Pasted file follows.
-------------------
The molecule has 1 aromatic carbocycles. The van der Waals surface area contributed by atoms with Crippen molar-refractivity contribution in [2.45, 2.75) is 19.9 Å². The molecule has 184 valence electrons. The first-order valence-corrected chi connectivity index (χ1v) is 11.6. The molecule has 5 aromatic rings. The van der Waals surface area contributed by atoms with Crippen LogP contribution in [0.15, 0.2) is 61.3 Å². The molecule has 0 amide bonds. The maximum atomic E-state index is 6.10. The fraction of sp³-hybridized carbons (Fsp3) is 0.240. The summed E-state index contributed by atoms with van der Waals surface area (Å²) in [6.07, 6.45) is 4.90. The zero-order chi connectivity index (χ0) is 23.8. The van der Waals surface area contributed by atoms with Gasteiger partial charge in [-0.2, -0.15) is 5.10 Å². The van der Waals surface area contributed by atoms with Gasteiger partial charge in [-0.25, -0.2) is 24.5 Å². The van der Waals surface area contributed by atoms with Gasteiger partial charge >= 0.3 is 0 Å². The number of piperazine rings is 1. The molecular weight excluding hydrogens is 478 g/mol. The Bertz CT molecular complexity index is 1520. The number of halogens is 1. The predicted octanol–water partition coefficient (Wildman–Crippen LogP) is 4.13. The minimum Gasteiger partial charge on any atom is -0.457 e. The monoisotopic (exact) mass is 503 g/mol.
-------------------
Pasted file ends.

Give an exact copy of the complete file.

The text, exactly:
The molecule has 1 aromatic carbocycles. The van der Waals surface area contributed by atoms with Crippen molar-refractivity contribution in [2.45, 2.75) is 19.9 Å². The molecule has 184 valence electrons. The first-order valence-corrected chi connectivity index (χ1v) is 11.6. The molecule has 5 aromatic rings. The van der Waals surface area contributed by atoms with Crippen LogP contribution in [0.15, 0.2) is 61.3 Å². The molecule has 0 amide bonds. The maximum atomic E-state index is 6.10. The fraction of sp³-hybridized carbons (Fsp3) is 0.240. The summed E-state index contributed by atoms with van der Waals surface area (Å²) in [6.07, 6.45) is 4.90. The zero-order chi connectivity index (χ0) is 23.8. The van der Waals surface area contributed by atoms with Gasteiger partial charge in [-0.2, -0.15) is 5.10 Å². The van der Waals surface area contributed by atoms with Gasteiger partial charge in [-0.25, -0.2) is 24.5 Å². The van der Waals surface area contributed by atoms with Gasteiger partial charge >= 0.3 is 0 Å². The number of piperazine rings is 1. The molecular weight excluding hydrogens is 478 g/mol. The Bertz CT molecular complexity index is 1520. The number of halogens is 1. The predicted octanol–water partition coefficient (Wildman–Crippen LogP) is 4.13. The minimum Gasteiger partial charge on any atom is -0.457 e. The monoisotopic (exact) mass is 503 g/mol.